Syrians harness Pokémon frenzy to depict their plight
22 July 2016, 16:27
Beirut - A sad-eyed Pikachu Pokémon Go character
sits amidst the rubble on a Syrian street, while a Charizard dragon from the
smash hit game is perched alongside gun-toting jihadists.
The striking montages are the work of Syrian Khaled
Akil, who is one of several activists and artists using the international
frenzy over Pokémon Go to draw new attention to the plight of their
In the images posted on Akil's website, characters
from the wildly popular smartphone app are placed into news photographs of
scenes from the conflict in Syria, which is now in its sixth year and has
killed more than 280 000 people.
One image appears to show the aftermath of
bombardment, with the facades sheared from buildings and smoke rising from the
blackened carcass of a car.
A child walks across the rubble strewn throughout
the street, atop which sits the yellow Pikachu character, his tall ears
In another image, a boy wheels his bicycle down a
devastated street, with the turquoise-green Vaporeon character by his side.
Since its global launch, Pokémon Go has sparked a
worldwide frenzy among users who have taken to the streets with their
The free app uses satellite locations, graphics and
camera capabilities to overlay cartoon monsters on real-world settings,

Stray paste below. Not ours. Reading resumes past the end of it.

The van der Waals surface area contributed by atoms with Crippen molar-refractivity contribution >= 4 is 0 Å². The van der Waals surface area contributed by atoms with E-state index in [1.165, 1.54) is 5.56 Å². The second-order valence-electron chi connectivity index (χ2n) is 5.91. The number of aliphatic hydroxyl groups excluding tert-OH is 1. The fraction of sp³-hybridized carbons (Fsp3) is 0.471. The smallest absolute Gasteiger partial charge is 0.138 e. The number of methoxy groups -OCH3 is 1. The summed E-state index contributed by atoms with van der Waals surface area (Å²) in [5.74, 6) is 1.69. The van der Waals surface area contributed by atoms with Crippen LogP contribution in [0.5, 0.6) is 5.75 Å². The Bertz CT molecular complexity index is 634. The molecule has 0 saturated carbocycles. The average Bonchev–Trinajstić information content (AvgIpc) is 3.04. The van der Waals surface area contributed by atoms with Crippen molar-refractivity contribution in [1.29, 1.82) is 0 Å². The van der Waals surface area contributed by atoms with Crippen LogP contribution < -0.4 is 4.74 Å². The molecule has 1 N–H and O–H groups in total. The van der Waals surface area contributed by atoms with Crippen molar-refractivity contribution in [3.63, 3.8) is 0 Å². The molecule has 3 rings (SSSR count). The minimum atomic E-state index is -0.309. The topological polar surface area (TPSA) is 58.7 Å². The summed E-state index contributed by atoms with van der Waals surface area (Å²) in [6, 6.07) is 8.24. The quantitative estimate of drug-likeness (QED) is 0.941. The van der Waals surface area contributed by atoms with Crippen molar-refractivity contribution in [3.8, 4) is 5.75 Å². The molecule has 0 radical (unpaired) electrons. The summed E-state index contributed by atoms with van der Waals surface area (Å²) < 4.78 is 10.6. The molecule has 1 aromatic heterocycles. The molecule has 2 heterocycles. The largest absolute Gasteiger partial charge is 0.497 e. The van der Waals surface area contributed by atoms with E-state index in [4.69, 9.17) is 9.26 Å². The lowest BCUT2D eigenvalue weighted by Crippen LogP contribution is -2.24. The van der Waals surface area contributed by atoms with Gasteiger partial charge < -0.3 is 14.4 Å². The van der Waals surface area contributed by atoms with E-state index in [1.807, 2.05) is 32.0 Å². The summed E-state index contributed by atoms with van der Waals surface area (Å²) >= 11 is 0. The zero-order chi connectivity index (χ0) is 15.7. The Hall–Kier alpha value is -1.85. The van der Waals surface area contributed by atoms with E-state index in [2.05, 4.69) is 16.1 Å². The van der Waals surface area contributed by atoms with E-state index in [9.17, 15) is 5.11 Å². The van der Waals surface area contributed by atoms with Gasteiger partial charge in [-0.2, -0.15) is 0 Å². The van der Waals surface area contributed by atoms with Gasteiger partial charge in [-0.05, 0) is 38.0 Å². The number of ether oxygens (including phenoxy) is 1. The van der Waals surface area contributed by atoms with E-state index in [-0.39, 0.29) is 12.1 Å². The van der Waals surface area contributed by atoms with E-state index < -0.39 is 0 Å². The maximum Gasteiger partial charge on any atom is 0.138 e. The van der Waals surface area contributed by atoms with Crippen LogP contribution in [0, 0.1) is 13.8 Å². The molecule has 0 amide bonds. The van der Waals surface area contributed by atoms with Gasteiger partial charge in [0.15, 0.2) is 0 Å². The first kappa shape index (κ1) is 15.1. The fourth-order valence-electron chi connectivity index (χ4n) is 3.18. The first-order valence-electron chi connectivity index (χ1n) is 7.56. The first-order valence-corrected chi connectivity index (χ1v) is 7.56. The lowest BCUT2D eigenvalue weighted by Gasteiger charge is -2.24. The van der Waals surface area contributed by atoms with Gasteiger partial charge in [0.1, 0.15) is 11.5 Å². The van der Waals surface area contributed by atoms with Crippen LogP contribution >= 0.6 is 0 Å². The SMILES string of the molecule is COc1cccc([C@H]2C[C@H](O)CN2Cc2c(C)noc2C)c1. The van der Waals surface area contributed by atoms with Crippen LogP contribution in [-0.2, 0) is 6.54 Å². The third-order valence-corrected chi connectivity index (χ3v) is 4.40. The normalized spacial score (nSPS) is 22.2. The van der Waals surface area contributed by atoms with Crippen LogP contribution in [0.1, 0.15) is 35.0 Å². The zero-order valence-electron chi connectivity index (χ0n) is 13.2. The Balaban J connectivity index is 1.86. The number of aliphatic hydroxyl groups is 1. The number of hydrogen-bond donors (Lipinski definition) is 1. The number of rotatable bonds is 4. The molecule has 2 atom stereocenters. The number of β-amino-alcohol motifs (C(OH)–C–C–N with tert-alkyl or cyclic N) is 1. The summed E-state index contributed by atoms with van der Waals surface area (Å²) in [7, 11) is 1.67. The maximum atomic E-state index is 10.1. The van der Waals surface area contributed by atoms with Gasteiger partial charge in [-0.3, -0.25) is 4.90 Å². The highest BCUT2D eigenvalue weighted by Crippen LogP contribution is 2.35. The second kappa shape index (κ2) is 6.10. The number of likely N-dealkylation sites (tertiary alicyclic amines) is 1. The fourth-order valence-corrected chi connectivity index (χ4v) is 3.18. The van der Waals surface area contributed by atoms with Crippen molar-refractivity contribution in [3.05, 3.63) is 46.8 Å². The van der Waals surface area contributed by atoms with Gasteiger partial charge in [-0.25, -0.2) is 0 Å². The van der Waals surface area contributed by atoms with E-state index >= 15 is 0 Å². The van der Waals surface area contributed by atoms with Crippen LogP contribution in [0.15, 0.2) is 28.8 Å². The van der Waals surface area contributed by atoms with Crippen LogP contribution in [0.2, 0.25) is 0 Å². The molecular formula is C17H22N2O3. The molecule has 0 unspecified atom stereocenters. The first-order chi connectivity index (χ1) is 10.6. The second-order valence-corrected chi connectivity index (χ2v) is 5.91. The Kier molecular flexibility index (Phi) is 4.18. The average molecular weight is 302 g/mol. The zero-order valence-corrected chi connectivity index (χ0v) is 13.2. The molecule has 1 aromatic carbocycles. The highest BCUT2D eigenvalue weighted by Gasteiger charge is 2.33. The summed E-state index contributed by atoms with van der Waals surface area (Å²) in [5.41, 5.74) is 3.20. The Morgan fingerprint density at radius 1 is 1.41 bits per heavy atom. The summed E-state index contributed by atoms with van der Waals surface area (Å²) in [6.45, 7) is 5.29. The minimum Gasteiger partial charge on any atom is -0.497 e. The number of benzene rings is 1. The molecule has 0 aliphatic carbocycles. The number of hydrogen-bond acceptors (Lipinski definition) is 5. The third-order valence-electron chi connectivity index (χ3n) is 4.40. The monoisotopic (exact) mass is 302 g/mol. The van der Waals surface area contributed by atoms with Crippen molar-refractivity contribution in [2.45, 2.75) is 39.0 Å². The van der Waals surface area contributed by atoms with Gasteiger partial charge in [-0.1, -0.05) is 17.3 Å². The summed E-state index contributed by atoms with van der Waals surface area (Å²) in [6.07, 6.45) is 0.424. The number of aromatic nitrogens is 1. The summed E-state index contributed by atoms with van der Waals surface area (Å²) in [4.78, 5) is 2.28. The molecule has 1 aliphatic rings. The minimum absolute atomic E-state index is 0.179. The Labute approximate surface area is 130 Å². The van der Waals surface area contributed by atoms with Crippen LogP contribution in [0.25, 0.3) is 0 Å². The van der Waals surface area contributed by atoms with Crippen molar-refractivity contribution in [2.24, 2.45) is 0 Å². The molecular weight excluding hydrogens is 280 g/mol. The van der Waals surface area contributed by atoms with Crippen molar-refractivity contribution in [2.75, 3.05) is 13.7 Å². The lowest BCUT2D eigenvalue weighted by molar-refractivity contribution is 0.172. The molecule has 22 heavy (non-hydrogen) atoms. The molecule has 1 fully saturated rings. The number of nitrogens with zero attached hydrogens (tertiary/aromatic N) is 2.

challenging players to capture and train the creatures for battles.
But some Syrians see it as a chance to redirect
attention to the conflict that began in March 2011, which has often fallen out
of the headlines despite a spiralling death toll and the displacement of more
than half the Syrian population.
and save me'
Syrian graphic designer Saif Aldeen Tahhan posted images on his Facebook
page showing users holding smartphones and seeking not Pokémons but medical
care, school books or undamaged homes.
One image depicts a smartphone in front of a rubber
dinghy of refugees at sea, with the user trying to capture a life ring.
"I hope that the message behind these images
reaches the whole world and that Syrians will be safe everywhere and
always," Tahhan wrote on his
Syrian opposition activists have also sought to
harness the frenzy over the game, posting a series of images online this week
showing children holding posters of individual characters.
"I am in Kafr Nabal in Idlib province, come
and save me," reads the text underneath a Pikachu on a poster held by a
Kafr Nabal is a rebel-held town in north-western
Idlib province, which is mostly held by an opposition alliance that includes
Al-Qaeda affiliate Al-Nusra Front.
Towns across the province are regularly bombarded
by the Syrian government and its Russian ally, with more than 20 civilians
reported dead in raids in Idlib on Thursday alone.
Other images in the series created by the Syrian
Revolutionary Forces activist group show children in the rebel-held towns of
Kafr Zita and Kafr Nabuda in central Hama province.
And an additional montage depicts a giant Pikachu
in tears, seated next to a child in the ruins of a devastated building.
"I am from Syria, come to save me!," the picture is captioned, with the